Chef Darling

  6. Sue C. - San Francisco says:

    My family LOVES potatoes, but they get so boring after awhile. Do you have any recipes to spice them up? Thanks!

    • Keith Darling says:

      Hi Sue,

      Here is a favorite that I often bring to my table, they bring many praises from friends and family!

      Serves 4-6

      3 lbs Yukon Gold potatoes – cut into quarters
      1/4 – 1/3 cup Dijon mustard
      4 tbsp Extra virgin olive oil
      2 tbsp Finely chopped fresh rosemary
      Fresh ground pepper/salt to taste

      1. Place rack in the center of the oven, preheat to 375 deg.
      2. Blend mustard, rosemary, olive oil, add salt and pepper to taste.
      3. Place potatoes in a large mixing bowl, add the blended mustard, mix to fully coat.
      4. Lightly coat a large roasting pan or large baking dish with olive oil, you will need the larger size to gently turn the potatoes while roasting for an even color.
      5. Roast for approximately 15 to 20 minutes, gently turn potatoes over with a stiff spatula to allow for more even roasting. Turn again in 10 to 15 minutes, then use a knife or fork to check for doneness, they should be slightly
      soft in the center.
      6. Before serving, scrape any crispy potato that sticks to the bottom of the pan as they are very delicious!

      I hope this recipe becomes a tradition on your table as they has been a tradition on mine for years!

      Bon Appetite,

      Chef Darling

  7. Hillary A – San Raphael, CA says:

    My family loves pasta with my kids always asking for “buttered noodles”; I seem to always have a pot of pasta cooking. Any suggestions on storing cooked pasta so it doesn’t end up in one big tangled lump?

    • Chef Darling says:

      I love having cooked pastas in my fridge. Buttered pasta with a little finely chopped green onion and a sprinkling of fresh grated aged Parmesan is in my opinion, one of the great comfort foods!
      I prefer the Italian method of cooking “al dente” or; “to the tooth”. This means the pasta has a cooked texture that requires you to bite more firmly. I also like the semolina flavor it brings to my finished pasta dishes.
      Cook the pasta to your desired texture. Carefully pour into a large colander and thoroughly rinse with cold water; make sure the center portion of the pasta is cold. Allow time for the water to completely drain; shake the colander a few times to drain more water. Grab a few 1 gallon size zip lock freezer bags (they are sturdier than the standard bags) and add about ¼ cup oil, I use olive oil as this brings more flavor. Fill to about 2/3 from the top of the bag, seal allowing for some air in the bag and gently massage and shake until the oil has completely covered the pasta. Remove the air and store in the fridge, it will usually hold for about three days.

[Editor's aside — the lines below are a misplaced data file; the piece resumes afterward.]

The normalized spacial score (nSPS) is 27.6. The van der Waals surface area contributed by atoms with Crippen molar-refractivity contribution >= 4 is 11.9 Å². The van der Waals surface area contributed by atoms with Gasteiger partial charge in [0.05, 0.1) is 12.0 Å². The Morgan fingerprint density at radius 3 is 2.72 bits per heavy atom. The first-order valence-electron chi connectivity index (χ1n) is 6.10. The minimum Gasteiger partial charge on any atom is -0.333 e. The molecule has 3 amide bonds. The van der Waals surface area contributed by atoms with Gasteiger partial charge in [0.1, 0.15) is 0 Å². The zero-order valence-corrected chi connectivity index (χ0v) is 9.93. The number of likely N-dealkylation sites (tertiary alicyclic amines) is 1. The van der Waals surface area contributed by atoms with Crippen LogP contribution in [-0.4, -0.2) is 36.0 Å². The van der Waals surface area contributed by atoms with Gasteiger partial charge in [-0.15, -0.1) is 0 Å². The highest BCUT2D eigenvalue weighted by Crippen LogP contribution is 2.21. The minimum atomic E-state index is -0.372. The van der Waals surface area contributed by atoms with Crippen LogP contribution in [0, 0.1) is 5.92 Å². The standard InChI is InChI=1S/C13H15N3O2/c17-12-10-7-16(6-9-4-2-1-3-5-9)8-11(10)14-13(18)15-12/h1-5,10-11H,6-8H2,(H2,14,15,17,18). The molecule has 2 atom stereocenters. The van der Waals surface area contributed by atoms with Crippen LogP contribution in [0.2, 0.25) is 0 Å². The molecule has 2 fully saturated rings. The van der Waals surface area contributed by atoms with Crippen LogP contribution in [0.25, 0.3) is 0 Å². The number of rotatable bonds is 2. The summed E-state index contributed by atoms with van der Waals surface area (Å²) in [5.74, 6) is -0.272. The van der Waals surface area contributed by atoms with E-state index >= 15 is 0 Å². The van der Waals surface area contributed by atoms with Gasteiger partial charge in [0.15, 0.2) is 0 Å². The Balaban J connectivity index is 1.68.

8. Bill J – Los Altos, CA says:

    In cutting and cooking fresh vegetables for sautéing, when eating they are over and undercooked. My family is very supportive in my cooking by eating all that is placed in front of them; I want to get this right!

    • Chef Darling says:

      Precutting vegetables unevenly will always end up with under/overcooked textures and inconsistent color. Learning proper knife handling techniques will even the cutting of the vegetables. Check out local kitchen supply stores that offer cooking classes as they usually offer classes in learning knife techniques. Knowing how to use your knives skillfully will improve a variety of dishes you cook!

  9. Jessica P – Boise, Idaho says:

    When I cook fish such as Red Snapper or Tilapia, it ends up dry after it is cooked. Help!

    • Chef Darling says:

      In my cooking of these fish I “dust” the filets with seasoned flour. This helps to keep moisture from evaporating and adds color by lightly browning. Season white flour with salt and pepper or your favorite pre mixed seasoning to taste, place filets in the flour coating both sides, place the filet between both and pat to remove excess flour. The goal is to have a light or “dusted” coating on the fish.

  10. Alan S – Key West, FL says:

    In some recipes I use, they call for browning ground beef, pork, or turkey. When I cook the meat it comes out bland tasting and pale looking.

    • Chef Darling says:

      Browning the meat over high heat adds flavor to the dish by caramelizing sugars and proteins, which in French cooking is described as the maillard (mayard) reaction. Here are steps in bringing these flavors to your cooking:
      Bring the meat out 30 minutes before cooking – Open the package and loosen up the meat. This reduces cold meat being cooked in the pan which reduces the pan temperature and eliminates proper browning.
      Pre heat the pan – A hot pan is crucial. Medium high to high heat is needed. Add a touch of oil to lightly coat the bottom after the pan is heated.
      Cook in small batches – Separating the meat into 3-4 cooking portions allows for more contact surface in the pan for browning and keeps the pan hotter.
      Don’t play with your food! – Constant stirring reduces contact time on the pans surface. Turn meat over after 3-4 minutes; continue to cook until browning is complete.